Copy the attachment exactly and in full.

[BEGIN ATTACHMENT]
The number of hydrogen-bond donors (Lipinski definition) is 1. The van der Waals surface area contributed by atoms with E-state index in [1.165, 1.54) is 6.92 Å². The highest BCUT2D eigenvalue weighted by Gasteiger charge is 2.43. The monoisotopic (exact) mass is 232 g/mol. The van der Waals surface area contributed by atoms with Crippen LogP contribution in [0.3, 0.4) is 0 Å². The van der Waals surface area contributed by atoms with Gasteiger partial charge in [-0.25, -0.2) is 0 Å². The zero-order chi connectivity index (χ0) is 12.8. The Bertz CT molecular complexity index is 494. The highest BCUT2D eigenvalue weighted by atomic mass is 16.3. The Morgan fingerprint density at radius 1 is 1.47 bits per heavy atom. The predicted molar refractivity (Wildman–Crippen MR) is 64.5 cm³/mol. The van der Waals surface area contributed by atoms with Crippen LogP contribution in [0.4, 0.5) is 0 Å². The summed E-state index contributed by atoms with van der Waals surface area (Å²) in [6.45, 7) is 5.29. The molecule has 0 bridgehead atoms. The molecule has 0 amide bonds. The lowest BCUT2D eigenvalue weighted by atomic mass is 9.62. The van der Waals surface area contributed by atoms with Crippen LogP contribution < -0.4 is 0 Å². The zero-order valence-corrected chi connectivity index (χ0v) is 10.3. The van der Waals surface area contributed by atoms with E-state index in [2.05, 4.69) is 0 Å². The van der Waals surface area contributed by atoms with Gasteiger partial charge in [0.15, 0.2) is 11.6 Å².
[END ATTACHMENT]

The number of hydrogen-bond donors (Lipinski definition) is 1. The van der Waals surface area contributed by atoms with E-state index in [1.165, 1.54) is 6.92 Å². The highest BCUT2D eigenvalue weighted by Gasteiger charge is 2.43. The monoisotopic (exact) mass is 232 g/mol. The van der Waals surface area contributed by atoms with Crippen LogP contribution in [0.3, 0.4) is 0 Å². The van der Waals surface area contributed by atoms with Gasteiger partial charge in [-0.25, -0.2) is 0 Å². The zero-order chi connectivity index (χ0) is 12.8. The Bertz CT molecular complexity index is 494. The highest BCUT2D eigenvalue weighted by atomic mass is 16.3. The Morgan fingerprint density at radius 1 is 1.47 bits per heavy atom. The predicted molar refractivity (Wildman–Crippen MR) is 64.5 cm³/mol. The van der Waals surface area contributed by atoms with Crippen LogP contribution in [0.4, 0.5) is 0 Å². The summed E-state index contributed by atoms with van der Waals surface area (Å²) in [6.45, 7) is 5.29. The molecule has 0 bridgehead atoms. The molecule has 0 amide bonds. The lowest BCUT2D eigenvalue weighted by atomic mass is 9.62. The van der Waals surface area contributed by atoms with Crippen LogP contribution < -0.4 is 0 Å². The zero-order valence-corrected chi connectivity index (χ0v) is 10.3. The van der Waals surface area contributed by atoms with E-state index in [2.05, 4.69) is 0 Å². The van der Waals surface area contributed by atoms with Gasteiger partial charge in [0.15, 0.2) is 11.6 Å².